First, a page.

Cells were treated with media alone, media with Tat, or increasing concentrations of TLR ligands for 24 or 48 h. At the indicated times, the supernatant was collected and the concentration of nitrite (the oxidized metabolite of NO) was assessed using the Griess reaction (Griess, 1879) (Promega, Madison) according to the manufacturer’s instructions. Briefly, conditioned medium from treated astrocytes was added to 96-well plates along with known standards made with sodium nitrite solution. Equal volumes (50 μL) of conditioned media, sulfanilamide solution and N-1-napthylethylenediamine dihydrochloride (NED) solution were mixed and incubated at room temperature for 10–15 min, after which the absorbance at 540 nm was measured with a Victor 3 plate reader. The concentration of NO in samples was calculated based on the standard curve using known concentrations of nitrite.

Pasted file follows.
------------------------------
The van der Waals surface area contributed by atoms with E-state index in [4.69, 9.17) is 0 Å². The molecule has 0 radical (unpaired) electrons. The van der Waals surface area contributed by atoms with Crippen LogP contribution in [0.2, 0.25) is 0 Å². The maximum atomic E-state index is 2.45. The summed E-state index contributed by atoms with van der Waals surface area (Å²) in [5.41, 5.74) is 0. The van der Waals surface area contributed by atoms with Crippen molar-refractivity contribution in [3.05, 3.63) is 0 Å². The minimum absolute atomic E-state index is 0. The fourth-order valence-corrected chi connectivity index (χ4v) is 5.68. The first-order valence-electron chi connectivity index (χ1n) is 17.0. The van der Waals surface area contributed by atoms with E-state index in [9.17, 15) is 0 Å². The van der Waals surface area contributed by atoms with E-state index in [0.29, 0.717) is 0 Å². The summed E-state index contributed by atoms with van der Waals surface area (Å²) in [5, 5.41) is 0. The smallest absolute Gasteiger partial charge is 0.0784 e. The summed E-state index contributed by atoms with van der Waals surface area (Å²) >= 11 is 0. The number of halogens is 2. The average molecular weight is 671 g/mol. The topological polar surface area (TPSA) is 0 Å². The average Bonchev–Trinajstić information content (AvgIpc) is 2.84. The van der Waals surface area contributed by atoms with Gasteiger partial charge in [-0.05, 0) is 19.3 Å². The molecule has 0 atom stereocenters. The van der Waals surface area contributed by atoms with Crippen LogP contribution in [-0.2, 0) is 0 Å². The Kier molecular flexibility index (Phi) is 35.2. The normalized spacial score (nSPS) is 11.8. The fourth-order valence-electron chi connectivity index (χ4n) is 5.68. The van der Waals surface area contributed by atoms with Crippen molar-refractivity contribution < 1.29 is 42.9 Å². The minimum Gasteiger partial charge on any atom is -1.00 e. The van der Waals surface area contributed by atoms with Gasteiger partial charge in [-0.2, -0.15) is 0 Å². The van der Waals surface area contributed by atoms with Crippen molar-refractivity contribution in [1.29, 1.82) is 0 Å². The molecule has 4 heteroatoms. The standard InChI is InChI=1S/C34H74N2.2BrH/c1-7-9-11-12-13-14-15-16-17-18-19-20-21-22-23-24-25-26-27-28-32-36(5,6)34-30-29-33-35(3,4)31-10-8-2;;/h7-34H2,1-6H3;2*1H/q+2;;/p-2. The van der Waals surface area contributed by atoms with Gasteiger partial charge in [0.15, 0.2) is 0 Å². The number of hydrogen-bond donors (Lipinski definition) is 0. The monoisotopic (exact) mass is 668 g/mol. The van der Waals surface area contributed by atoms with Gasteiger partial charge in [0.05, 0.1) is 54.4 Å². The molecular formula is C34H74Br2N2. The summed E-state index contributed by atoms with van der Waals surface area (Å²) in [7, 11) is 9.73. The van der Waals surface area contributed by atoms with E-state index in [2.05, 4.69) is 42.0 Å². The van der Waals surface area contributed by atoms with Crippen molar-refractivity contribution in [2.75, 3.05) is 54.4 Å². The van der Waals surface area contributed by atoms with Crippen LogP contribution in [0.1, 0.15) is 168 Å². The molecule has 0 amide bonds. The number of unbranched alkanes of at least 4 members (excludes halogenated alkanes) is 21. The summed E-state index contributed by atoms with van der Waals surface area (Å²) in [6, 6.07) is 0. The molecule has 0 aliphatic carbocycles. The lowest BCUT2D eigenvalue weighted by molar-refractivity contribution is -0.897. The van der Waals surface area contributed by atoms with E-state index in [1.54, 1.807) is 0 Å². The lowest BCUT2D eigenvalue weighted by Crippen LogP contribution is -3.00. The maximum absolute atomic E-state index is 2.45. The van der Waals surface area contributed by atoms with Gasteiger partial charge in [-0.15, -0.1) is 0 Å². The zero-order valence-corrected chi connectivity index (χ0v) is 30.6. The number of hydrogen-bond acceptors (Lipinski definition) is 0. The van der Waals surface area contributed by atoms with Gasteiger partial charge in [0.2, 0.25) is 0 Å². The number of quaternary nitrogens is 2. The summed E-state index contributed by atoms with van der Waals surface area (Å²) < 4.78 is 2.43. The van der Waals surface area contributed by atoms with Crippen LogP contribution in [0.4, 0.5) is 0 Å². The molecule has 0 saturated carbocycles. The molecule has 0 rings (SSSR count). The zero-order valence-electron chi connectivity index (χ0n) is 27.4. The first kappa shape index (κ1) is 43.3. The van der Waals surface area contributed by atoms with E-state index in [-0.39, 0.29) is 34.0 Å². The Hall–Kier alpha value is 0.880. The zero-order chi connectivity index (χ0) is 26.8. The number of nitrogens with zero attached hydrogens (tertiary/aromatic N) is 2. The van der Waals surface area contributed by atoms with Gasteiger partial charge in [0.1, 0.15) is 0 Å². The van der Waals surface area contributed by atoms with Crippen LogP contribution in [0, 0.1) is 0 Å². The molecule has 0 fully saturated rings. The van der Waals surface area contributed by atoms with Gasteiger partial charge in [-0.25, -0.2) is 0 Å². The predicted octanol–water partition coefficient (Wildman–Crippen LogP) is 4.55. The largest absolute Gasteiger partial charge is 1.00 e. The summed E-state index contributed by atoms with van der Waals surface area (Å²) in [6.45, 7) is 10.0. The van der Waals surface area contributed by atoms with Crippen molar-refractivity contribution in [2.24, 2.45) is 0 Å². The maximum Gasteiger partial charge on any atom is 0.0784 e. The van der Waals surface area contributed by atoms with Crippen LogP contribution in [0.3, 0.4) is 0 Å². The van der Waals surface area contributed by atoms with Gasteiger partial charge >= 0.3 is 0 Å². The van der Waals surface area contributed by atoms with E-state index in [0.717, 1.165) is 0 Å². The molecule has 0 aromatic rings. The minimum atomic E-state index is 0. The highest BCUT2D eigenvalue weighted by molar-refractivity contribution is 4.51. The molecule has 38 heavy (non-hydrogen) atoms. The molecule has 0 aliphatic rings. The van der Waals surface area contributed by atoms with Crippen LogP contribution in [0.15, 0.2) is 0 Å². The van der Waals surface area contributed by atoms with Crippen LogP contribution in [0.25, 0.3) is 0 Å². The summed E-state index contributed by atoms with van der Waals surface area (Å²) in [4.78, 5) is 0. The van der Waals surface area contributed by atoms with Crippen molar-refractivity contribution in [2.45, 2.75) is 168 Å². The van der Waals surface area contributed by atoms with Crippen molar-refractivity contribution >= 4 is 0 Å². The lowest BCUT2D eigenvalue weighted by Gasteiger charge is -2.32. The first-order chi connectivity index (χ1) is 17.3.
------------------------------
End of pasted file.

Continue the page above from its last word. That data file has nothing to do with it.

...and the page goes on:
Flow cytometry

Astrocytes were washed in PBS/0.1% BSA, and labeling was done in permeabilization buffer (PBS/0.1% BSA/0.1% Triton X-100) for detection of intracellular protein expression. TLR fluorescence associated with astrocytes was measured using a FACSCanto II (BD Biosciences) flow cytometer. TLR fluorescence intensity was assessed after gating on approximately 10,000 GFAP-positive astrocytes. Astrocyte autofluorescence was compensated by setting the phycoerythrin (PE) detector voltage to a minimum level that discriminates between autofluorescence and specific labeling in both negative and positive controls. Isotype control antibodies were used to define settings in histogram plot analyses. TLR expression is presented as a proportion of GFAP positive astrocytes.

Statistical analysis